submitted by Katherine Messer
- Playing the viola is rewarding and fun
While the violin is a more recognizable instrument, learning to play the less common viola can be a fun alternative. After just a few lessons you will be able to play recognizable melodies. By learning some basic viola skills, you will be rewarded with a variety of repertoire that is fun to play. From jazz to pop, or classical to contemporary, many styles of music can be played on the viola. Did you know that a quartet NEEDS a violist? Playing music together is often more fun than playing alone!
- The viola register is similar to the human voice
Every instrument has its own register and tone quality. If that were not the case, a symphony would be incredibly monotone, music of different cultures would fall flat, and the sonic world we live in would be the equivalent to seeing the world in black and white; not without beauty, but missing an element that can enhance quality of life. The viola’s register is within the range of the human voice. While your dog may be a bit more inclined to sing along with a violin, you might find you have a deeper connection to the rich, mellow voice of the viola.
- Your friends will be impressed
Playing a stringed instrument is not only a highly specialized skill, it is also a great hobby for any age. If you put the time and work into learning to play the viola and share your talents with others, they will, without a doubt, be impressed.
- Scholarship money for college
Viola players are much more rare than a violinist, cellist or flautist. This puts universities at a deficit when putting together a symphony. Whether or not you ever attend college as a music student, there is often scholarship money or a stipend available to any student proficient on the viola and willing to play in th
e school orchestra. (Of course, there is even more money available for those attending a music school as a viola major in performance or music education!)
- Improves cognitive function and can make you smarter!
Studies have consistently revealed that music can have a measurable impact on the mind. Music has even been shown to help alleviate some of the symptoms of brain degenerative diseases. Whether you have a child you think would benefit from an alternative learning environment, or you’re a young person trying to improve your test scores, or even an adult looking for a new way to keep your mind sharp, adding music lessons can help. Come to Barnes and Noble on July 22 at 3:30 p.m. to Meet the Teachers from JW Music Studios and see if viola or one of the other instruments offered might be just right for you or someone in your family.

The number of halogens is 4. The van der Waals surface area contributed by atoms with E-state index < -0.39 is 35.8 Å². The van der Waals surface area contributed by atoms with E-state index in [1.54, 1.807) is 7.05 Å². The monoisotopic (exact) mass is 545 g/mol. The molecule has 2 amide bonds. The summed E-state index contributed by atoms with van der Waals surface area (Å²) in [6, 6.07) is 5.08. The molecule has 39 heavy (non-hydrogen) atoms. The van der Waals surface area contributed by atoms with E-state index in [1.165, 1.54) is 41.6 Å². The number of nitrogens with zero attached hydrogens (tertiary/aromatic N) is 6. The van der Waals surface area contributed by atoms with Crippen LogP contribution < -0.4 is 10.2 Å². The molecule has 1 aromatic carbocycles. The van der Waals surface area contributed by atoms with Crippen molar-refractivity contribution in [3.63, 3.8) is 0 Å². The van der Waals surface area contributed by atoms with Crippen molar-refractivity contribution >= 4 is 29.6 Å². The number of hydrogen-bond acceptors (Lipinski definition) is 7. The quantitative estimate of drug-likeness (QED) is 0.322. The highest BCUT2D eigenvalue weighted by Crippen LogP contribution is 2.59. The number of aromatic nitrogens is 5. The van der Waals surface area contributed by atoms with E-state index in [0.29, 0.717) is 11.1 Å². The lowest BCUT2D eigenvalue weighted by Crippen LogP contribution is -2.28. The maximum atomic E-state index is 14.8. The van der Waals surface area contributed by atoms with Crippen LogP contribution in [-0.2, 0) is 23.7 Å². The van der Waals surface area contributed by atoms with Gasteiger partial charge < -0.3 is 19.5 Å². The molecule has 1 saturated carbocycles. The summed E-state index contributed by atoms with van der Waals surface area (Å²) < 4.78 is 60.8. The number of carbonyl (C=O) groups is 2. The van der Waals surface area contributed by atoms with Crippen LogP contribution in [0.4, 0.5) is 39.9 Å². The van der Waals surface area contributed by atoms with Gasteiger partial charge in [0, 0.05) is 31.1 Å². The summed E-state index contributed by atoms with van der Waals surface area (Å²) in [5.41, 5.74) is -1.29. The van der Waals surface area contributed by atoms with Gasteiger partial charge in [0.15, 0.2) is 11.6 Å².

- Performance opportunities
So, you’ve put in all the hard work. You have practiced consistently, learned the music assigned, and arrived at your lessons prepared, but now what? Now, you could show all of your family and friends what you’ve learned at a recital! Performance opportunities like recitals are a great way to increase self-confidence, meet other students at different skill levels, and become inspired by other musicians.
- Gives you a confidence boost to prepare you for other situations in life!
Learning to play the viola and perform for enjoyment can prepare you for other situations in life. Recitals, group classes and playing with other musicians can help you build confidence and address performance anxiety. These experiences can improve your public speaking, presentation skills, focus, and stage presence. The groundwork that goes into being prepared for weekly lessons also teaches diligence, patience, and other valuable personal attributes like assertiveness and poise.
About the Author:
Katherine Messer has recently relocated to Bowling Green to work as a professional musician. She holds a Bachelor’s of Music Degree from Belmont University in Nashville, Tenn. She has also completed the training as a certified Suzuki violin/viola teacher, attended the Tuttle Workshop in New York and participated in the Rolland Pedagogy Conference in Tempe, Ariz. Currently, Katherine is an intern teacher at JW Music Studios and will begin taking viola, violin, fiddle, and piano students this summer. Julianna Waller and Katherine are collaborating as dynamic and eclectic performers featuring violin/fiddle, viola, mandolin, and guitar. Katherine began studying the violin with the Suzuki method when she was five years old. At age eight, she began fiddling, and in early high school, she picked up a viola and fell in love. With her collection of instruments in hand, she landed a scholarship to a prestigious university. She has performed on national television and with artists such as Kathy Mattea, Michael W. Smith, Ricky Skaggs, and Denyce Graves.
Katherine is not only an accomplished violist, but also a champion fiddler ranked nationally in the top 10. She is well versed in world styles and has opened for world artists such as The Fretless, Harald Haugaard, and Alistair Fraser with Natalie Haas.